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Transfus Med. 2006 Oct;16(5):335-41.

Perioperative intravenous iron preserves iron stores and may hasten the recovery from post-operative anaemia after knee replacement surgery.

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1
Department of Haematology, University Hospital, Miguel Servet, Zaragoza, Spain.

Abstract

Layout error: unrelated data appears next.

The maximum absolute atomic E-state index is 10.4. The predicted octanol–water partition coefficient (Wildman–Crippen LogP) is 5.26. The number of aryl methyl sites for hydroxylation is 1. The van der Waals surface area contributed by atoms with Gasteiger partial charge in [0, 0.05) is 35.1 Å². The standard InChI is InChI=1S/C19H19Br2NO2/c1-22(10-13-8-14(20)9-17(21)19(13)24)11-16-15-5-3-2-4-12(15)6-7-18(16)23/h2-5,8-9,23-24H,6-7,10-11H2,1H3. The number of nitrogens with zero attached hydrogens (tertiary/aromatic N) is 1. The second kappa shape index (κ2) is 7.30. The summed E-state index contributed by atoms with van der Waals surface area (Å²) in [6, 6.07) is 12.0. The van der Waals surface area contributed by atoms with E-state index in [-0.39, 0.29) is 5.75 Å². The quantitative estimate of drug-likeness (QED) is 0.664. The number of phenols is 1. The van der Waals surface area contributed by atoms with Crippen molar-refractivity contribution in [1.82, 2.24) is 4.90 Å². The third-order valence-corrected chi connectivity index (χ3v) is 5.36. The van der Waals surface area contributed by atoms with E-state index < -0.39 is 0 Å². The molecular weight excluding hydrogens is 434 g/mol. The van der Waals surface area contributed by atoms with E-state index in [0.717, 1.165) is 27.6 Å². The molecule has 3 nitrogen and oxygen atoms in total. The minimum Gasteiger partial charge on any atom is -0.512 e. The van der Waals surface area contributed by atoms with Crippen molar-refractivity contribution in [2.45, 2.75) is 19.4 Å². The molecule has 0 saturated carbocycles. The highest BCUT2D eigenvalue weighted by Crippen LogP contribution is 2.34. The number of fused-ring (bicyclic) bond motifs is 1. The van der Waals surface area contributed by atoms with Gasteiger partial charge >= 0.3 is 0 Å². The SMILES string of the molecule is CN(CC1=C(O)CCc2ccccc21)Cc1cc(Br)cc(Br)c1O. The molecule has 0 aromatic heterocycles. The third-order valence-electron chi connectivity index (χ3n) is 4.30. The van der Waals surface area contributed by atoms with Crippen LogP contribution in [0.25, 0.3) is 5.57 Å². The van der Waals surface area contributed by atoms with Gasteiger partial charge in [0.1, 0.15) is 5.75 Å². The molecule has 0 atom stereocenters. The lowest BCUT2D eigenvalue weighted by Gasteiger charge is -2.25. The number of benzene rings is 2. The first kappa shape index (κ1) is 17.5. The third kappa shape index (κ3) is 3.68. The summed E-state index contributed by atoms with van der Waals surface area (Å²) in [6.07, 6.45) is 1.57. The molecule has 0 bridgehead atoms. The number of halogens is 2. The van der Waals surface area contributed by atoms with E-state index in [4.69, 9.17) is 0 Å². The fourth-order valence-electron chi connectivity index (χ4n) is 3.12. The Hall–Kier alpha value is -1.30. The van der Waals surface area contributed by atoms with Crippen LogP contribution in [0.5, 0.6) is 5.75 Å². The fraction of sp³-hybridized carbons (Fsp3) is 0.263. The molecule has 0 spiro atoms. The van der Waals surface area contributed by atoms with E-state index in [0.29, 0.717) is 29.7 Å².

In unilateral total knee replacement (TKR), perioperative blood loss, low transfusion thresholds and short hospital stay result in patients being discharged with low haemoglobin (Hb). We assessed the effects of perioperative administration of intravenous iron, with or without erythropoietin, plus a restrictive transfusion threshold (Hb < 80 g L(-1)) both on transfusion rate and recovery from post-operative anaemia. TRK patients received iron sucrose (2 x 200 mg per 48 h, iv) (Group IVI, n = 129). Patients with admission Hb < 130 g L(-1), also received erythropoietin (1 x 40 000 IU, sc) (Group EPO, n = 19). Perioperative clinical and laboratory data were obtained. Mean Hb loss was 36 g L(-1), but only seven patients were transfused (5%). Pre-operatively, 66 (45%) patients did not have enough stored iron to compensate Hb loss. At post-operative day 30, only 15% were anaemic, 70% of Hb loss and 92% of pre-operative Hb were recovered and ferritin increased by 73 microg L(-1) (P < 0.01), although erythropoietic response was higher in patients receiving erythropoietin (P < 0.05). No adverse effects of iron sucrose or erythropoietin were witnessed. This protocol seems to reduce allogeneic blood transfusion rate and may hasten the recovery from post-operative anaemia in TKR patients, without depleting iron stores. Further studies are needed to ascertain which patients may benefit of extended intravenous iron and/or erythropoietin administration.

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